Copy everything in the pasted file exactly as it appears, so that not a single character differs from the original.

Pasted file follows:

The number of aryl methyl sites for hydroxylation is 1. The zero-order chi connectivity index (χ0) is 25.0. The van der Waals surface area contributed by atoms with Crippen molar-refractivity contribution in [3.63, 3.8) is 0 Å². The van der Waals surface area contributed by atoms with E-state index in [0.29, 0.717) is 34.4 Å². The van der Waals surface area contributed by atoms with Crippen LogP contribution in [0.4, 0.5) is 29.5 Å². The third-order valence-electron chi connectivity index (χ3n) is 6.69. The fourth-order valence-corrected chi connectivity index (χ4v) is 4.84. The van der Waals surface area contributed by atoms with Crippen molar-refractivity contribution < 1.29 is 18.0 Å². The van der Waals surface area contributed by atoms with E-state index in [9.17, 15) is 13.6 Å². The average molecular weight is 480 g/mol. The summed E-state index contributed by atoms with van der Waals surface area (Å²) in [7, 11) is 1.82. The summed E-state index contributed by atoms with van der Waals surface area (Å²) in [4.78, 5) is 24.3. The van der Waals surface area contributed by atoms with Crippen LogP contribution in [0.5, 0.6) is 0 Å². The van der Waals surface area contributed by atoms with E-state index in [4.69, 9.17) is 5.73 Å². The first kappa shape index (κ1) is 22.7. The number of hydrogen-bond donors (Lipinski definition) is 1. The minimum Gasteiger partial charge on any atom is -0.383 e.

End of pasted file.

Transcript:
The number of aryl methyl sites for hydroxylation is 1. The zero-order chi connectivity index (χ0) is 25.0. The van der Waals surface area contributed by atoms with Crippen molar-refractivity contribution in [3.63, 3.8) is 0 Å². The van der Waals surface area contributed by atoms with E-state index in [0.29, 0.717) is 34.4 Å². The van der Waals surface area contributed by atoms with Crippen LogP contribution in [0.4, 0.5) is 29.5 Å². The third-order valence-electron chi connectivity index (χ3n) is 6.69. The fourth-order valence-corrected chi connectivity index (χ4v) is 4.84. The van der Waals surface area contributed by atoms with Crippen molar-refractivity contribution < 1.29 is 18.0 Å². The van der Waals surface area contributed by atoms with E-state index in [9.17, 15) is 13.6 Å². The average molecular weight is 480 g/mol. The summed E-state index contributed by atoms with van der Waals surface area (Å²) in [7, 11) is 1.82. The summed E-state index contributed by atoms with van der Waals surface area (Å²) in [4.78, 5) is 24.3. The van der Waals surface area contributed by atoms with Crippen LogP contribution in [0.5, 0.6) is 0 Å². The van der Waals surface area contributed by atoms with E-state index in [4.69, 9.17) is 5.73 Å². The first kappa shape index (κ1) is 22.7. The number of hydrogen-bond donors (Lipinski definition) is 1. The minimum Gasteiger partial charge on any atom is -0.383 e.